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Guns on movie sets explained: How did the shooting of Halyna Hutchins happen?


The film industry remains in a state of shock following the events of last Thursday, when actor Alec Baldwin fired a loaded weapon on a film set that resulted in the killing of cinematographer Halyna Hutchins.

Legal documents released today show that Baldwin was handed a prop gun he was told was unloaded, and had the weapon pointed at the camera when the bullet made contact with Hutchins.

A lot of questions remain about how this could have happened during a professional production.

As film fans and industry figures process the events that took place, we take a look at how firearms are used on film and television sets, and what is in place to ensure they are kept safe.

What is a ‘prop firearm’?

It’s a loose definition and could apply to anything from a rubber toy to a real firearm that can fire a projectile.

However, if it’s used for firing (even just blanks) it’s considered a real gun. Chris Burbank, a former police chief in Salt Lake City who has consulted on several TV productions, said firearms for simulations during police trainings or film productions are often made so that they can only be loaded with blanks.

What are blanks and can they harm you?

A blank is a type of gun cartridge that contains gunpowder but no bullet.

Still, it can seriously hurt or kill someone who is close by, according to the Actors’ Equity Association.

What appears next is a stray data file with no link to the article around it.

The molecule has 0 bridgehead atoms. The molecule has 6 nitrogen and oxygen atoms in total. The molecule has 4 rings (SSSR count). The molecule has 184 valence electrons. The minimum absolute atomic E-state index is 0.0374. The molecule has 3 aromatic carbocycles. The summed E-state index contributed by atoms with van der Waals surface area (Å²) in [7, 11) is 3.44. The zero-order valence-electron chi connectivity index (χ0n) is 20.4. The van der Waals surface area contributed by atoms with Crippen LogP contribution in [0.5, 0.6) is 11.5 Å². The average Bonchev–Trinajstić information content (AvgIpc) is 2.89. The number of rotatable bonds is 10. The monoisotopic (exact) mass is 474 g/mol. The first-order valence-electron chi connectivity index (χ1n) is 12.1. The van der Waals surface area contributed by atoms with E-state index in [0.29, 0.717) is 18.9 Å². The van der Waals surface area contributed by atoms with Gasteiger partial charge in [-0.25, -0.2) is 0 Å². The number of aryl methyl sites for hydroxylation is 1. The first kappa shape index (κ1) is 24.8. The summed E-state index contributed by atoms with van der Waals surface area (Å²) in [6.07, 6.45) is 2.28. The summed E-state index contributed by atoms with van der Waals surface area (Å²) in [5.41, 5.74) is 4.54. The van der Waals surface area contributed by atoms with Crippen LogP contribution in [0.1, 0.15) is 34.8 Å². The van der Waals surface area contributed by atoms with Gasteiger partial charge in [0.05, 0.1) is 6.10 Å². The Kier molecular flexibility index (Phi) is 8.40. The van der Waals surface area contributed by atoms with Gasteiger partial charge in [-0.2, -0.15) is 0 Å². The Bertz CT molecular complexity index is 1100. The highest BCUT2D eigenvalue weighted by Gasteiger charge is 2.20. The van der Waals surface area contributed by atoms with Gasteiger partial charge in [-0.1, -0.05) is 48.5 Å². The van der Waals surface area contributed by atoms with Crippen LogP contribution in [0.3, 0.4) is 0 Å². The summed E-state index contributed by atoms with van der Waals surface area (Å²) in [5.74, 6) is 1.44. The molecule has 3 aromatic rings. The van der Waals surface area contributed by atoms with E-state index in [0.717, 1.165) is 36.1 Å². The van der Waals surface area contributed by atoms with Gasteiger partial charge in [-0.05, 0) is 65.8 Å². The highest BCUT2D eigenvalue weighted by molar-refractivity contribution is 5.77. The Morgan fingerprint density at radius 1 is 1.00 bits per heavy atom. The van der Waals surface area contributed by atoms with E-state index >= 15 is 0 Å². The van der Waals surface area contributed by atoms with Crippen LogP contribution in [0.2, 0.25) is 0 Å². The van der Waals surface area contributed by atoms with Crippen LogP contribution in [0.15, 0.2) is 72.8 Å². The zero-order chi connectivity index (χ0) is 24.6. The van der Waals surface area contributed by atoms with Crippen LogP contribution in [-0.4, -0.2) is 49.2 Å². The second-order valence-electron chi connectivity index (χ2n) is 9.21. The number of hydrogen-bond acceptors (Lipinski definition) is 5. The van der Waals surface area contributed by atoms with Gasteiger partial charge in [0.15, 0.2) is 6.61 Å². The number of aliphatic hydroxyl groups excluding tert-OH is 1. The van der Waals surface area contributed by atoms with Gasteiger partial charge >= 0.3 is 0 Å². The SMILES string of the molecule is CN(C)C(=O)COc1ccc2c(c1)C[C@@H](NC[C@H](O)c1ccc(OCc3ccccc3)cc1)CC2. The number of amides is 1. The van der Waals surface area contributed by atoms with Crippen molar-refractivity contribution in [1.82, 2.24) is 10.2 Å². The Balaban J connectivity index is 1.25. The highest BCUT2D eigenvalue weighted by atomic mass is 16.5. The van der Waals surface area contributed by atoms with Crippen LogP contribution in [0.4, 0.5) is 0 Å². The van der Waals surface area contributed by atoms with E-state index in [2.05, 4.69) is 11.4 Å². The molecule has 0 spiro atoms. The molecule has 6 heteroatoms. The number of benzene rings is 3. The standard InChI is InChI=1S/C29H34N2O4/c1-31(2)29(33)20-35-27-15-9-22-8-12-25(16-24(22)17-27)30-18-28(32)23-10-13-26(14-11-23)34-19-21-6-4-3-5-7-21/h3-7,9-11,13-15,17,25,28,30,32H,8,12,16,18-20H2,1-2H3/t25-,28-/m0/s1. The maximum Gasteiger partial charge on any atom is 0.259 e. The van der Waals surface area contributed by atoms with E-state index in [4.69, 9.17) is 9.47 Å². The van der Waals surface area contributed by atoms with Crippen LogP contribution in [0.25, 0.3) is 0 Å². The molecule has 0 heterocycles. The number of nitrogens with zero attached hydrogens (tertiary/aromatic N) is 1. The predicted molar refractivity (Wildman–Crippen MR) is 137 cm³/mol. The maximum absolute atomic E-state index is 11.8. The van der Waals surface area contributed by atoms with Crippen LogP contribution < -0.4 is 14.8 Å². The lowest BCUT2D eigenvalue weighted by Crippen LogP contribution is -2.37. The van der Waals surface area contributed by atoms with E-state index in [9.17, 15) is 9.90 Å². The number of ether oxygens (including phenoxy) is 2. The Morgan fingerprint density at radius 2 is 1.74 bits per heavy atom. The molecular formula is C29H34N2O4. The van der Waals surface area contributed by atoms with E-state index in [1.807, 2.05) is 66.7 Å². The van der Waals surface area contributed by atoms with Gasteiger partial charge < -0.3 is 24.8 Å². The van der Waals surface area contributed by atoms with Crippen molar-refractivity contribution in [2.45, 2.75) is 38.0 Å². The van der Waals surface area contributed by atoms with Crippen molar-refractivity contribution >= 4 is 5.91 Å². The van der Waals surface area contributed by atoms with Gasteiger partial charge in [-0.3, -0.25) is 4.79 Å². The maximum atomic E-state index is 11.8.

Film firearms-safety coordinator Dave Brown wrote in a 2019 piece for American Cinematographer that, “Blanks expel gunpowder and hot gases out of the front of the barrel in a cone shape. This is harmless at longer ranges, but the explosion can seriously injure someone if it’s too close.”

In this instance, were blanks fired?

The gun was loaded with live rounds, court records released last week show.

They state that the gun was one of three that the film’s armorer had set on a cart outside the wooden structure where a scene was being acted.

A search warrant for the set following Hutchins’ passing says assistant director Dave Halls grabbed the gun from the cart and brought it inside to Baldwin, unaware that it was loaded with live rounds.

Who is responsible for on-set weapons when shooting a film?

Generally, a weapons master or armorer oversees all weapons that are used on a production.

This can mean anything from selecting the correct items for a certain period in history, to taking care of the weapons on set and making sure they are being used safely and properly by actors and stunt performers.

It’s a fairly new position in the history of film production, going back only to the 1980s. Before that, the prop master handled everything. Recently, it’s become more common to enlist specialists.

What are the rules for firearms on set?

The weapons master is required to be on set whenever a weapon is being used.

The Actors’ Equity Association’s guidelines state that, “Before each use, make sure the gun has been test-fired off stage and then ask to test fire it yourself. Watch the prop master check the cylinders and barrel to be sure no foreign object or dummy bullet has become lodged inside.”